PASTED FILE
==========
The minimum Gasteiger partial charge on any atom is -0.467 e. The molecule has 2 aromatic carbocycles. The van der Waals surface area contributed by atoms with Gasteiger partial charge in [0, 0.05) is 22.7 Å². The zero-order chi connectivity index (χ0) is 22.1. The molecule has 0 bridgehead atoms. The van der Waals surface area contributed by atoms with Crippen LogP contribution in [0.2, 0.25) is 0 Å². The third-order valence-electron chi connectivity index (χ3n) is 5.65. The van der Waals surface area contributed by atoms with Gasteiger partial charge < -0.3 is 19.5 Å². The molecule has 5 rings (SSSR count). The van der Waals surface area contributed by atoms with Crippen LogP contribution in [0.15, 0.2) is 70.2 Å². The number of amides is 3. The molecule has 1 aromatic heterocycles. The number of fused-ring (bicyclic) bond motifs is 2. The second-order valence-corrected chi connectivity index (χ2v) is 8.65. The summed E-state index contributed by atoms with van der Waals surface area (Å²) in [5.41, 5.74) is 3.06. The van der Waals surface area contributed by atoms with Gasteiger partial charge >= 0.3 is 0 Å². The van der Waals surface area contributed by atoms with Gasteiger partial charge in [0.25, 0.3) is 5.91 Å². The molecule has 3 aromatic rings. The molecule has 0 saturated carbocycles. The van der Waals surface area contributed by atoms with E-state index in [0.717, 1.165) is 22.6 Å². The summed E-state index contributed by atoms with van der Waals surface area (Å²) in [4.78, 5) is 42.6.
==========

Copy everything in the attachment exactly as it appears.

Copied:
The minimum Gasteiger partial charge on any atom is -0.467 e. The molecule has 2 aromatic carbocycles. The van der Waals surface area contributed by atoms with Gasteiger partial charge in [0, 0.05) is 22.7 Å². The zero-order chi connectivity index (χ0) is 22.1. The molecule has 0 bridgehead atoms. The van der Waals surface area contributed by atoms with Crippen LogP contribution in [0.2, 0.25) is 0 Å². The third-order valence-electron chi connectivity index (χ3n) is 5.65. The van der Waals surface area contributed by atoms with Gasteiger partial charge < -0.3 is 19.5 Å². The molecule has 5 rings (SSSR count). The van der Waals surface area contributed by atoms with Crippen LogP contribution in [0.15, 0.2) is 70.2 Å². The number of amides is 3. The molecule has 1 aromatic heterocycles. The number of fused-ring (bicyclic) bond motifs is 2. The second-order valence-corrected chi connectivity index (χ2v) is 8.65. The summed E-state index contributed by atoms with van der Waals surface area (Å²) in [5.41, 5.74) is 3.06. The van der Waals surface area contributed by atoms with Gasteiger partial charge >= 0.3 is 0 Å². The van der Waals surface area contributed by atoms with Gasteiger partial charge in [0.25, 0.3) is 5.91 Å². The molecule has 3 aromatic rings. The molecule has 0 saturated carbocycles. The van der Waals surface area contributed by atoms with E-state index in [0.717, 1.165) is 22.6 Å². The summed E-state index contributed by atoms with van der Waals surface area (Å²) in [4.78, 5) is 42.6.